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09/01/2022

More from Rob Natelson on the Indian Commerce Clause
Michael Ramsey

Recently published, in the Federalist Society Review, Robert Natelson: The Original Understanding of the Indian Commerce Clause: An Update.  From the introduction (footnotes omitted):

Since 2019, the Supreme Court has issued four major decisions on Indian tribal sovereignty law issues. Perhaps this is a belated response to Justice Clarence Thomas’s call for clarifying a body of jurisprudence long plagued by doctrinal confusion. That confusion may be the reason for the fractured votes in all four recent cases: Three were decided by 5-4 margins, and one on a vote of 3-2-4.

The Court has agreed to consider four more cases, now consolidated, in the October 2022 term. They test the constitutionality of the federal Indian Child Welfare Act of 1978 (ICWA). This statute purports to govern the removal and out-of-home placement of American Indian children, to override state jurisdiction, and to dictate procedures to state courts.

There is fierce controversy among child advocates over the merits of the ICWA. The pending cases, however, all focus on constitutional issues alone. They raise questions of Fifth Amendment equal protection and due process, delegation of legislative power, and federal commandeering of state officials. However, their most fundamental question is whether Congress’s enumerated powers include authority to intervene in child placement decisions at all—even though family law is “an area that has long been regarded as a virtually exclusive province of the States.”

In one of the ICWA’s recitals, Congress identifies the Indian Commerce Clause as its principal constitutional justification.[The ICWA further recites that the Indian Commerce Clause and unspecified “other constitutional authority grants Congress plenary power over all Indian affairs.”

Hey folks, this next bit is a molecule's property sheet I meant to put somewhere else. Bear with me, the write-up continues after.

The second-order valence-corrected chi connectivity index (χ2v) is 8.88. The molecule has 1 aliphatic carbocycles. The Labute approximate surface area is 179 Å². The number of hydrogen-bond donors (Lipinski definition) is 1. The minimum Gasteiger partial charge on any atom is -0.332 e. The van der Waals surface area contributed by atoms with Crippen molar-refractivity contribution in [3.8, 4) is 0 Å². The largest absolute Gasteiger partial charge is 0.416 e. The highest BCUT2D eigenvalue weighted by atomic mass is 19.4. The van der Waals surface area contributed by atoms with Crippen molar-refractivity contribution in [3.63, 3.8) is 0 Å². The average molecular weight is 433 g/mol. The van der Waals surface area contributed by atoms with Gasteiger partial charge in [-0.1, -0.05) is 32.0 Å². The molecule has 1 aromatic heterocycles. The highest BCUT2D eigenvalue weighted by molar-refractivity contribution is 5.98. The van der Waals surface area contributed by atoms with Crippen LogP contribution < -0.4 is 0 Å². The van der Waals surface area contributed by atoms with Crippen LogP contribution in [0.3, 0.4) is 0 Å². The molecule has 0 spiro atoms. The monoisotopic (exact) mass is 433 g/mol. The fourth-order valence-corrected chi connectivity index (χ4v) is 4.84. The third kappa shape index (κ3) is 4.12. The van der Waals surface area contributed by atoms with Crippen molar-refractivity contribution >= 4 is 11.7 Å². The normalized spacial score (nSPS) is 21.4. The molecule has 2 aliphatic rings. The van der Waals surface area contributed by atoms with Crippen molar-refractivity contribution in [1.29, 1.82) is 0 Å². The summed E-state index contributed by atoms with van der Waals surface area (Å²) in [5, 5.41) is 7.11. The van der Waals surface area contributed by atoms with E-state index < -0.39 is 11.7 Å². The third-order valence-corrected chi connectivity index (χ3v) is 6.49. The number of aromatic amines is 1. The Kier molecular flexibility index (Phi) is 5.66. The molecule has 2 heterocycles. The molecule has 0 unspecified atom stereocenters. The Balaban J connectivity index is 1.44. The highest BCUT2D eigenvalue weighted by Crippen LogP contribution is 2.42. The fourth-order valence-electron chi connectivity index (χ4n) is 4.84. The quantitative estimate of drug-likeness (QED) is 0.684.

For reasons explained in this article, this recital is erroneous: The Constitution did not give Congress authority to enact the Indian Child Welfare Act.

Related, from the same author, at the Independence Institute: A Further Response to Prof. Ablavsky on the Indian Commerce Clause.  From the introduction:

An earlier post provided a preliminary response to a law professor named Gregory Ablavsky, who claimed in a legal brief that my 2007 article The Original Understanding of the Indian Commerce Clause was defective scholarship. My preliminary response explained that his criticisms were not based primarily on what I had written, but on his own misrepresentations of what I’d written.

I added that a further response would come after I finished a larger project—an article entitled, The Original Understanding of the Indian Commerce Clause: An Update. The article now has been published and is available here [ed.: see above].

In preparing the Update, my research assistant, Jeremy Sallee, and I examined writings published since I researched my 2007 article. One was Professor Ablavsky’s Beyond the Indian Commerce Clause, published in Yale Law Journal in 2015. We examined some of his footnotes and sources because we wanted to know if his sources might affect our own conclusions.

Unfortunately, we discovered that Beyond the Indian Commerce Clause contained a disturbing number of inaccurate, non-existent, and misleading citations, as well as deceptively-edited quotations. I have prepared a partial list called Cite Checking Professor Ablavsky’s “Beyond the Indian Commerce Clause.” You can read it here (pdf). More on that below.

For an earlier exchange between Professor Natelson and Professor Ablavsky, see here: Gregory Ablavsky versus Rob Natelson on the Indian Commerce Clause.  Professor Ablavsky is of course welcome to respond on this blog.